• Preparation efforts for the exam should remain fundamentally the same in terms of content, time, and effort.
      • While sitting for a remote, online exam can present challenges, initial analysis suggests that individuals are scoring at the same, or higher, levels as compared to performance levels on the traditional five-section, in-person format.
      • Although test dates and registration is not yet open for 2021 administrations later than April, LSAC has confirmed their intention to offer exams at the approximately same time and at the same frequency as the current testing cycle.  For those hoping to sit for a summer exam, we fully anticipate multiple test dates during the summer 2021 months, and additional dates in the fall semester.
      • We are here to help!  As additional information about the upcoming 2021 administrations is made available we will keep you informed.  If you are considering sitting for an upcoming LSAT exam in the next testing cycle, we highly encourage you to attend our upcoming LSAT Bootcamp on Monday, February 8.  See additional details below!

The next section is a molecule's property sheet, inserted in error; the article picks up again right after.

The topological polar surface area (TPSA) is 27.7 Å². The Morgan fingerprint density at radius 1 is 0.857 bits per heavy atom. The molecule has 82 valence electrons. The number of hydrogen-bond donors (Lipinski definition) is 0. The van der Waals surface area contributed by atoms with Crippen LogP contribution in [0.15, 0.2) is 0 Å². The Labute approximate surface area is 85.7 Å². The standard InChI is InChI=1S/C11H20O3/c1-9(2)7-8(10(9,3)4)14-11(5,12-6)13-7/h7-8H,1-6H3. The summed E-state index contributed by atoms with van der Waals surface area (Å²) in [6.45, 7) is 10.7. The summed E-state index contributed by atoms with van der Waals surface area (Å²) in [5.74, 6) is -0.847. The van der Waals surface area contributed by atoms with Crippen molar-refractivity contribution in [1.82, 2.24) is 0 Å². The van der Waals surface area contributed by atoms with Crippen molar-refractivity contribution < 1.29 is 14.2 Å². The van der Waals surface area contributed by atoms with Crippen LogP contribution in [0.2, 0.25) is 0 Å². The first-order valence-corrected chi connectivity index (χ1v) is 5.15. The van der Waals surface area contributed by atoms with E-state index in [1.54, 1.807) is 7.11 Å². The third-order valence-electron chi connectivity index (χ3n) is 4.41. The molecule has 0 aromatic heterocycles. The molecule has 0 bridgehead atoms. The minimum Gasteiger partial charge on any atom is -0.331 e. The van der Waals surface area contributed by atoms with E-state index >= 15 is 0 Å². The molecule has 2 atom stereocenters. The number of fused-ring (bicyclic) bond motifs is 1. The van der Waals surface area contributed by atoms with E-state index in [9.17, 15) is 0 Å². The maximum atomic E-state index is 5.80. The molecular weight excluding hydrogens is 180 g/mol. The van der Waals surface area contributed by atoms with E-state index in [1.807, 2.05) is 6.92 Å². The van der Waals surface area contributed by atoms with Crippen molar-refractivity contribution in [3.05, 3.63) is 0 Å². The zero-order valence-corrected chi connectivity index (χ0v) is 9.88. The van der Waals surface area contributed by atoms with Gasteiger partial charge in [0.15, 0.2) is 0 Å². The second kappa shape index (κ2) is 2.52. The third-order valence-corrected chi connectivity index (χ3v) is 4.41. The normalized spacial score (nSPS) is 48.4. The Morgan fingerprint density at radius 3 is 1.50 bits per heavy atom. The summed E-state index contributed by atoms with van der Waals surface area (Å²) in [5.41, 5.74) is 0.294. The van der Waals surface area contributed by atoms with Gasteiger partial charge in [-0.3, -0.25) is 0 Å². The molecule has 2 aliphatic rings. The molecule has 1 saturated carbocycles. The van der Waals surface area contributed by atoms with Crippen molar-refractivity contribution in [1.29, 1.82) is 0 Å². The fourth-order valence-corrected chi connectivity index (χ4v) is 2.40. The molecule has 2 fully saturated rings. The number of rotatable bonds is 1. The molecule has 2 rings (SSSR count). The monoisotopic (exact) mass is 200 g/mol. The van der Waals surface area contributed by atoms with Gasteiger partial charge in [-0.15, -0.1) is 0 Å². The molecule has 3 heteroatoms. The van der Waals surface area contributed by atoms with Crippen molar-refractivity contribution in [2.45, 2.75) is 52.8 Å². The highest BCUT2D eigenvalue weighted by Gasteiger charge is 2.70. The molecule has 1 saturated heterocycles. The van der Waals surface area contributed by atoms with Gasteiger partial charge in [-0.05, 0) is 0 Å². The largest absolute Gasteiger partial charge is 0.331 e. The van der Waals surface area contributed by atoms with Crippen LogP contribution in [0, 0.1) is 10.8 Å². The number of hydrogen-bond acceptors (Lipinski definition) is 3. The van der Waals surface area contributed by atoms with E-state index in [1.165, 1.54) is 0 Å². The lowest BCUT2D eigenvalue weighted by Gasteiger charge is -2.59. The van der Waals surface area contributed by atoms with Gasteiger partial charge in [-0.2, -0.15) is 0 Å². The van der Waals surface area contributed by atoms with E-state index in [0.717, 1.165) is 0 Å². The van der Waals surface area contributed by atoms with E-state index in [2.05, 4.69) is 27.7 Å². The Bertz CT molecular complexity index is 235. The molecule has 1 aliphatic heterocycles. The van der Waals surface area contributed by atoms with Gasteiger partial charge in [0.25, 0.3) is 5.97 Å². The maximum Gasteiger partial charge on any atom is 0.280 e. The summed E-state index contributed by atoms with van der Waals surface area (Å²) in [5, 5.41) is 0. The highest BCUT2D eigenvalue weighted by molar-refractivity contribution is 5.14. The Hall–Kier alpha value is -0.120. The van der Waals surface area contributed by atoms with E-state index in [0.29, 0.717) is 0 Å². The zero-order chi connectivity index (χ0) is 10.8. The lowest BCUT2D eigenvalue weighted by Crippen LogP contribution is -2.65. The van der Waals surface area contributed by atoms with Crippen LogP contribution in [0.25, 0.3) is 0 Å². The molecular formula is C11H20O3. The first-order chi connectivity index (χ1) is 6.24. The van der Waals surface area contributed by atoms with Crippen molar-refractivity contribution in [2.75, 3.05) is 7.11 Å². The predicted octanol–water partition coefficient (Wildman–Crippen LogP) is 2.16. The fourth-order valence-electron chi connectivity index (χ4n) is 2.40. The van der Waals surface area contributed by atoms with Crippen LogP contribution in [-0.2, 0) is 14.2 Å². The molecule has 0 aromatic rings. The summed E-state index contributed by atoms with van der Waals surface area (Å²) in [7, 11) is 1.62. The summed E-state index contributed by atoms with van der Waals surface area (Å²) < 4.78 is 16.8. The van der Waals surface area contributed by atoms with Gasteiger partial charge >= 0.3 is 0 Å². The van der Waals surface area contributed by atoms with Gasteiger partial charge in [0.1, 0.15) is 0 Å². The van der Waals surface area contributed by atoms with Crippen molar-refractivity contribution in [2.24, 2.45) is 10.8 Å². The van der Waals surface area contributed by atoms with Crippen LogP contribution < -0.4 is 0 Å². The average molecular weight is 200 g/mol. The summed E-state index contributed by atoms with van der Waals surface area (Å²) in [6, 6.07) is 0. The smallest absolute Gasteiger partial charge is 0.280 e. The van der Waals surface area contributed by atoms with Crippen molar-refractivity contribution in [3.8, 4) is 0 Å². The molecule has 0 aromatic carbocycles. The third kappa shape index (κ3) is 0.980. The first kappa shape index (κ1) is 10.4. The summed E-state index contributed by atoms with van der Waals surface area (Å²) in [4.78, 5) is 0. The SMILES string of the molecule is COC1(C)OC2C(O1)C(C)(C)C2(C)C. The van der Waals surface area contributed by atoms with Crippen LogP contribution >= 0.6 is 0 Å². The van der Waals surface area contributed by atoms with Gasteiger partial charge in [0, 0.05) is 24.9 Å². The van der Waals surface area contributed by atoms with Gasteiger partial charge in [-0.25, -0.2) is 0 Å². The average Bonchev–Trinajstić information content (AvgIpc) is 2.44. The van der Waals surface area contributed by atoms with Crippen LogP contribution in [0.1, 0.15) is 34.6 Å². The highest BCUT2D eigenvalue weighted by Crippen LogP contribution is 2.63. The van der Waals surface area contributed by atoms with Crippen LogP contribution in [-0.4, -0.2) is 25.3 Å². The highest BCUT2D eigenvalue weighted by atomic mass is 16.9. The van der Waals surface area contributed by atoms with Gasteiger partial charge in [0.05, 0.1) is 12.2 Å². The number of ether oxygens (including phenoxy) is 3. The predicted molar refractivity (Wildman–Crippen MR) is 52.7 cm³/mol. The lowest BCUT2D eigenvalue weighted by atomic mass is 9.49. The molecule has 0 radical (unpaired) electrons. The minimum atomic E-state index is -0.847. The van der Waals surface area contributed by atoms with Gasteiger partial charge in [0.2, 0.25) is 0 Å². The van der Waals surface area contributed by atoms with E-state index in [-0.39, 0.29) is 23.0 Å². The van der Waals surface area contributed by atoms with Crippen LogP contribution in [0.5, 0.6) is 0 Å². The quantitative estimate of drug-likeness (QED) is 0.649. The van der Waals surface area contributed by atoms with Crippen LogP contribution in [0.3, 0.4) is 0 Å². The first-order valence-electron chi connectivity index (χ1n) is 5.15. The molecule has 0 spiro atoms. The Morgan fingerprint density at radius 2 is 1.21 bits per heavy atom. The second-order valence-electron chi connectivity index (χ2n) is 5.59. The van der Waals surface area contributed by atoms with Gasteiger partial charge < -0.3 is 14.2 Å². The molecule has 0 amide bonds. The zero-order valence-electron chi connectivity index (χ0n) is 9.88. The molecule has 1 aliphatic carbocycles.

LSAT Resources

There are many exceptional LSAT resources available to students free of charge!  Below is a highlight of resources available this semester through LSAC and the PLAS office!

LSAT Bootcamp

Join Illinois pre-law students and alumni to learn more about the LSAT exam, LSAC resources, and LSAT study methods and plans at the annual LSAT Bootcamp on February 8th from 4:00 – 6:00 pm. This year’s Bootcamp will feature presentations by LSAC and KAPLAN.  This event is for any Illini considering attending law school or sitting for the LSAT exam in the upcoming months.

To learn more about the Bootcamp and to register, please visit the PLAS website.  Be sure to also complete the Kaplan event form for complimentary resources and to submit questions in advance!

Sign-up by midnight. Friday, February 5:


LSAT Test Space